The Journal of San Diego History
Winter 1996, Volume 42, Number 1
Richard W. Crawford, Editor

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Rankin Brickyard, Middletown

Page 360: Brickmaking in San Diego, ca. 1888: close up of “scove” kilns and “green” bricks drying in the hot San Diego sun at the Rankin Brickyard, Middletown.

James and Winnifred Kearney McCoy

Page 362: James and Winnifred Kearney McCoy on their wedding day, May 5,1869. At 48, McCoy was twenty-seven years Winnifred’s senior.

Page 363: The James McCoy House in Old Town San Diego at the turn of the century.

Rankin Brickyard

Page 366-367: While there are no historic photographs of the Park Brick Yard Company’s operation, this panoramic view of its contemporary, the Rankin Brickyard, once located at what is now Reynard Way and State Street in Middletown, best illustrates brick making technology in San Diego during the late 1880s. The men to the left in the photograph are loading finished brick from a partially disassembled “scove” kiln onto waiting horse-drawn wagons. In the background are various scove kilns in various states of readiness. The one in the middle is being covered with wet mud in order to seal the heat within. Note the corbel-arched tunnels under the kiln to the right. In the middle of the photograph are several horse-powered mills used to grind up the clay for mixing.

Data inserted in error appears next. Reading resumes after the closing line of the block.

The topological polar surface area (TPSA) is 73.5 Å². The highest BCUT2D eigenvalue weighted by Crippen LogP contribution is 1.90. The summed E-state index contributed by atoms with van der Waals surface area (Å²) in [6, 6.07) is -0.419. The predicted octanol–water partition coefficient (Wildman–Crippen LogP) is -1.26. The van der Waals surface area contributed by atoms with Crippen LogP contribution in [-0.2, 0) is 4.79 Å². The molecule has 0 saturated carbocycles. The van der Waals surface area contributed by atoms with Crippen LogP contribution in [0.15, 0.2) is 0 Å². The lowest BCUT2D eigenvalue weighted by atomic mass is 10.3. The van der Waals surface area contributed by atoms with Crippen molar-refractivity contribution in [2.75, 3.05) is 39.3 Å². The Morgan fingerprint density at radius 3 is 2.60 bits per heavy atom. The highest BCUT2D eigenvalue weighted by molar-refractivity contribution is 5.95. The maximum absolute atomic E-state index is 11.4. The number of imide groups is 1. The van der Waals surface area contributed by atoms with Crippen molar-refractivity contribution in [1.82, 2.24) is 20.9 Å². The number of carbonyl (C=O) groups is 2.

Union Brickyard

Page 369: Because bricks are a high-bulk product, in order for a brickyard to stay competitive, the mining, mixing, and firing of clay into bricks was often done at one location, with easy access to rail lines. The Union Brickyard at Harbor Drive and Crosby Street, ca. 1910 is a good example of this practice. Note the gondola car on its siding alongside the brickyard’s mixing shed. The yard’s scove kilns are located further down the track.

brick from the McCoy House site

Page 371: The brick as artifact—with the PBYCo stamp, recovered from the McCoy House site.

Grand Hotel

Page 372: Thousands of PBVCo bricks went into the construction of several noted buildings built in San Diego’s historic Gaslamp District during the late 1880s. Among these were the Brooklyn, and the Grand Hotel (pictured). In order to make way for the Horton Plaza shopping center in the 1980s, both were completely disassembled (brick by brick!) and reassembled into an entirely new hotel-the Horton Grand-some blocks away.